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This study investigated the incidence and routes of submandibular gland involvement in oral cavity carcinoma to determine the feasibility of submandibular gland sparing neck dissection.
The records of 155 patients diagnosed with oral cavity squamous cell carcinoma, with a total of 183 neck specimens, including those involving level I, were reviewed retrospectively.
Submandibular gland involvement, via direct invasion from the anatomical proximity of T4a tumours, was evident in two patients. The floor of mouth location, either primarily or as an extension of the primary tumour, was the only risk factor for submandibular gland involvement in oral cavity carcinoma (p = 0.042). Tumour location, clinical and pathological tumour (T) and nodal (N) stages, and radiological suspicion of mandible invasion, were not found to be statistically relevant (p > 0.05).
The results suggest the feasibility of preserving the submandibular gland in early stage oral cavity carcinoma unless the tumour is located in, or extends to, the floor of mouth.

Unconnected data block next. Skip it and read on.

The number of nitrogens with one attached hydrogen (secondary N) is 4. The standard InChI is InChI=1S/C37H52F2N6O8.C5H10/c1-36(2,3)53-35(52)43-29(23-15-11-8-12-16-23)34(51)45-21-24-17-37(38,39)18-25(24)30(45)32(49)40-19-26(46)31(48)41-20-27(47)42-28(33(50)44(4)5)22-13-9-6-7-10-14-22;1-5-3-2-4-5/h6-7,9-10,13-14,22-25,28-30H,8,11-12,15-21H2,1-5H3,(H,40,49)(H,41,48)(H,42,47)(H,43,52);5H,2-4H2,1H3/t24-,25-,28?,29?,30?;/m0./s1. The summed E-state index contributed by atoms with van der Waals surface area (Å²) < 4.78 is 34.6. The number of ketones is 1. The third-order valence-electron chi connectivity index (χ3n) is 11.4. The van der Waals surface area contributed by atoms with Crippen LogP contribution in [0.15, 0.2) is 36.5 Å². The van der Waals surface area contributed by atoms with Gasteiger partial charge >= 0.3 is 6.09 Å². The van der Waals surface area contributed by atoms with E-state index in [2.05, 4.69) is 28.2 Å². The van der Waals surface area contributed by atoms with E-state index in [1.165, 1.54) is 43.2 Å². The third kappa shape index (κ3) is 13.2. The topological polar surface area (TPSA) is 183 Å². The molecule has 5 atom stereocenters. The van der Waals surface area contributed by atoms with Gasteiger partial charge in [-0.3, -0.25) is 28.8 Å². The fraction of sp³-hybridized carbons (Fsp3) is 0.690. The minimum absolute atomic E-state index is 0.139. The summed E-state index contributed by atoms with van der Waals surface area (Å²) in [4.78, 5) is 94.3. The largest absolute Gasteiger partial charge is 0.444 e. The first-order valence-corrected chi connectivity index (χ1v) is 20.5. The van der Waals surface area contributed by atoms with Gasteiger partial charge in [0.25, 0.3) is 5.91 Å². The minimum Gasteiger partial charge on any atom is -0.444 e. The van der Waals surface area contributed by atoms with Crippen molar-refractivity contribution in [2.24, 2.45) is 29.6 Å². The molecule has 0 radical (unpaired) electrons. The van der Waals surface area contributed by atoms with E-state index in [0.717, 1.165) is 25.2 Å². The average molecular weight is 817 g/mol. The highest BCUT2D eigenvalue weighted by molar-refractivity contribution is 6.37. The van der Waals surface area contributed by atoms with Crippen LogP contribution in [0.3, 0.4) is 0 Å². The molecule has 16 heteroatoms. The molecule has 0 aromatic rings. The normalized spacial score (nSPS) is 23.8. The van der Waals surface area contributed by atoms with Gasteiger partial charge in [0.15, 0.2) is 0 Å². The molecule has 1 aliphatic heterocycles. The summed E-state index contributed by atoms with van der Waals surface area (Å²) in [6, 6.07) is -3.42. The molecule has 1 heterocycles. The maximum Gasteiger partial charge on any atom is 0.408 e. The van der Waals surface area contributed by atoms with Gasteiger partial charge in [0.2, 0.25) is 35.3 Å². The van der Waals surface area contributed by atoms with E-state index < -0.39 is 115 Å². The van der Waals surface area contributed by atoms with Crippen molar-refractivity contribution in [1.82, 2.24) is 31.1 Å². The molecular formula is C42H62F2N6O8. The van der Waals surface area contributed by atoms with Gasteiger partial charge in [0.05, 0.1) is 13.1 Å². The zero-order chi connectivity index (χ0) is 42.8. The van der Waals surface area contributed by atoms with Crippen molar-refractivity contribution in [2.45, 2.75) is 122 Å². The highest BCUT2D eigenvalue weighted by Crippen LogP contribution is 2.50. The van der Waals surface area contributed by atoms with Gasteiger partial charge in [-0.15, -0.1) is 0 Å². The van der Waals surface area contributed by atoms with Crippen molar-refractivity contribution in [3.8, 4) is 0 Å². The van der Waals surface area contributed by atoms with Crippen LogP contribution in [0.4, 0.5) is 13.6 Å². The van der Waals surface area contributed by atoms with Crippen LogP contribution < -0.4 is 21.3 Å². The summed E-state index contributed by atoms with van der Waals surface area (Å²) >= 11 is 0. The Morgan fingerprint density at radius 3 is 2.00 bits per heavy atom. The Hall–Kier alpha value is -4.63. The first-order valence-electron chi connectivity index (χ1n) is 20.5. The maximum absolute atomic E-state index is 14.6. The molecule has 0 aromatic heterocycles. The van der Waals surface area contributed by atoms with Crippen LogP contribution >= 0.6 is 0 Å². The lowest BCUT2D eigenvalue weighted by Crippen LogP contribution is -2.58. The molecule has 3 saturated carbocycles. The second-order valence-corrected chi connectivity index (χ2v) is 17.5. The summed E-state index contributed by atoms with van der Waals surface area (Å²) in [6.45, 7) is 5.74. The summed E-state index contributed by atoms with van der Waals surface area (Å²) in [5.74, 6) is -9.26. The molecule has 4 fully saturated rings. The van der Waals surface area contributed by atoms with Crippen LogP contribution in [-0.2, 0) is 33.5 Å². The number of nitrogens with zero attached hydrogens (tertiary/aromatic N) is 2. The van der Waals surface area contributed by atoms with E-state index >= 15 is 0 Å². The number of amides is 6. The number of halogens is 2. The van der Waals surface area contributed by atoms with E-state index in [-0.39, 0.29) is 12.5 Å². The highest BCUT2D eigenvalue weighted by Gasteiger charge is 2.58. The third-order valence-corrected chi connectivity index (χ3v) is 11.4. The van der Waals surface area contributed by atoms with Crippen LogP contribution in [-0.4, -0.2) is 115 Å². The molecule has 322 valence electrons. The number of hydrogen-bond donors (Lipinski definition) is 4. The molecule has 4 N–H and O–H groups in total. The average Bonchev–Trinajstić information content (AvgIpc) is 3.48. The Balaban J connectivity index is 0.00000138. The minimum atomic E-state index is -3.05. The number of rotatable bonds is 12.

To determine the patterns of lymph node metastases in oral tongue carcinomas, and examine the implications for elective and therapeutic neck dissection.
The study entailed a retrospective analysis of 67 patients with previously untreated oral tongue squamous cell carcinoma who had undergone simultaneous glossectomy and neck dissection.
Of the 40 clinically node-negative patients, 7 patients had metastatic lymph nodes on pathological examination. No occult metastasis was found at level IV. Of the 27 clinically node-positive patients, the incidence rate of level IV metastasis was 11.1 per cent (3 out of 27 patients). No ‘skip metastases’ were found at level IV. Level IV metastases were significantly related to clinically staged nodes categorised as over 2a (p = 0.03) and metastasis to level III (p = 0.01).
Routine inclusion of level IV in elective neck dissection is not necessary for clinically node-negative patients with oral tongue squamous cell carcinoma. Furthermore, extended supraomohyoid neck dissection with adjuvant radiotherapy can be sufficient in the treatment of selected patients with clinically node-positive necks.
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